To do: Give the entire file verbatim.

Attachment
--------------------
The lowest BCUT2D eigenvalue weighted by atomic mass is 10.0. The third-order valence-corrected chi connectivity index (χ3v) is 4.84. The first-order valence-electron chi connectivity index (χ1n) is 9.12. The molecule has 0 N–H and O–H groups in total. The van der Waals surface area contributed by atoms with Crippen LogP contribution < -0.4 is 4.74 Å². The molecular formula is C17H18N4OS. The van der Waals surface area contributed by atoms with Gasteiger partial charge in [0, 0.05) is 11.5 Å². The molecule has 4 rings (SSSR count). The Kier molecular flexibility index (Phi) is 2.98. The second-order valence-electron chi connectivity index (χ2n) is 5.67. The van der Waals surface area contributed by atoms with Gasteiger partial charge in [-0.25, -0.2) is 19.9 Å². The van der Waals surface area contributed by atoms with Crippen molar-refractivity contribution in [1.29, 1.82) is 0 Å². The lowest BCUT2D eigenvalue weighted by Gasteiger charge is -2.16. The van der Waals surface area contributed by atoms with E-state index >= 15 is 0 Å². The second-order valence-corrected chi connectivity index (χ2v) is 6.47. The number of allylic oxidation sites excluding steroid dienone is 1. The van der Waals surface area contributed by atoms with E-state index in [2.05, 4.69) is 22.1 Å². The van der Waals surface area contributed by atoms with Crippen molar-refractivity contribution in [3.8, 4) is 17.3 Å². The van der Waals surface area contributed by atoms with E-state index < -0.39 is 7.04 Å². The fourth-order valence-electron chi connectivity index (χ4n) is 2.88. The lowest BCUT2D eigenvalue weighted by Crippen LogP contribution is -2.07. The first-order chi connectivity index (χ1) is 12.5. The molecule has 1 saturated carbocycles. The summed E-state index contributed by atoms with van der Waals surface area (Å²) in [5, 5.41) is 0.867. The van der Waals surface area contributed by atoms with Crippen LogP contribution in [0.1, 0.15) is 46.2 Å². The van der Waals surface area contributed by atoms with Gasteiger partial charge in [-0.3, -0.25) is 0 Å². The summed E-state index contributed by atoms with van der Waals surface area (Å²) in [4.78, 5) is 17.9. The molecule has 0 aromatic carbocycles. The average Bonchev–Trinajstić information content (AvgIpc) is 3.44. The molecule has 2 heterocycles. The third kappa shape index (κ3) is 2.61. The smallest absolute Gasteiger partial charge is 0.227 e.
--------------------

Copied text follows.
The lowest BCUT2D eigenvalue weighted by atomic mass is 10.0. The third-order valence-corrected chi connectivity index (χ3v) is 4.84. The first-order valence-electron chi connectivity index (χ1n) is 9.12. The molecule has 0 N–H and O–H groups in total. The van der Waals surface area contributed by atoms with Crippen LogP contribution < -0.4 is 4.74 Å². The molecular formula is C17H18N4OS. The van der Waals surface area contributed by atoms with Gasteiger partial charge in [0, 0.05) is 11.5 Å². The molecule has 4 rings (SSSR count). The Kier molecular flexibility index (Phi) is 2.98. The second-order valence-electron chi connectivity index (χ2n) is 5.67. The van der Waals surface area contributed by atoms with Gasteiger partial charge in [-0.25, -0.2) is 19.9 Å². The van der Waals surface area contributed by atoms with Crippen molar-refractivity contribution in [1.29, 1.82) is 0 Å². The lowest BCUT2D eigenvalue weighted by Gasteiger charge is -2.16. The van der Waals surface area contributed by atoms with E-state index >= 15 is 0 Å². The second-order valence-corrected chi connectivity index (χ2v) is 6.47. The number of allylic oxidation sites excluding steroid dienone is 1. The van der Waals surface area contributed by atoms with E-state index in [2.05, 4.69) is 22.1 Å². The van der Waals surface area contributed by atoms with Crippen molar-refractivity contribution in [3.8, 4) is 17.3 Å². The van der Waals surface area contributed by atoms with E-state index < -0.39 is 7.04 Å². The fourth-order valence-electron chi connectivity index (χ4n) is 2.88. The lowest BCUT2D eigenvalue weighted by Crippen LogP contribution is -2.07. The first-order chi connectivity index (χ1) is 12.5. The molecule has 1 saturated carbocycles. The summed E-state index contributed by atoms with van der Waals surface area (Å²) in [5, 5.41) is 0.867. The van der Waals surface area contributed by atoms with Crippen LogP contribution in [0.1, 0.15) is 46.2 Å². The van der Waals surface area contributed by atoms with Gasteiger partial charge in [-0.3, -0.25) is 0 Å². The summed E-state index contributed by atoms with van der Waals surface area (Å²) in [4.78, 5) is 17.9. The molecule has 0 aromatic carbocycles. The average Bonchev–Trinajstić information content (AvgIpc) is 3.44. The molecule has 2 heterocycles. The third kappa shape index (κ3) is 2.61. The smallest absolute Gasteiger partial charge is 0.227 e.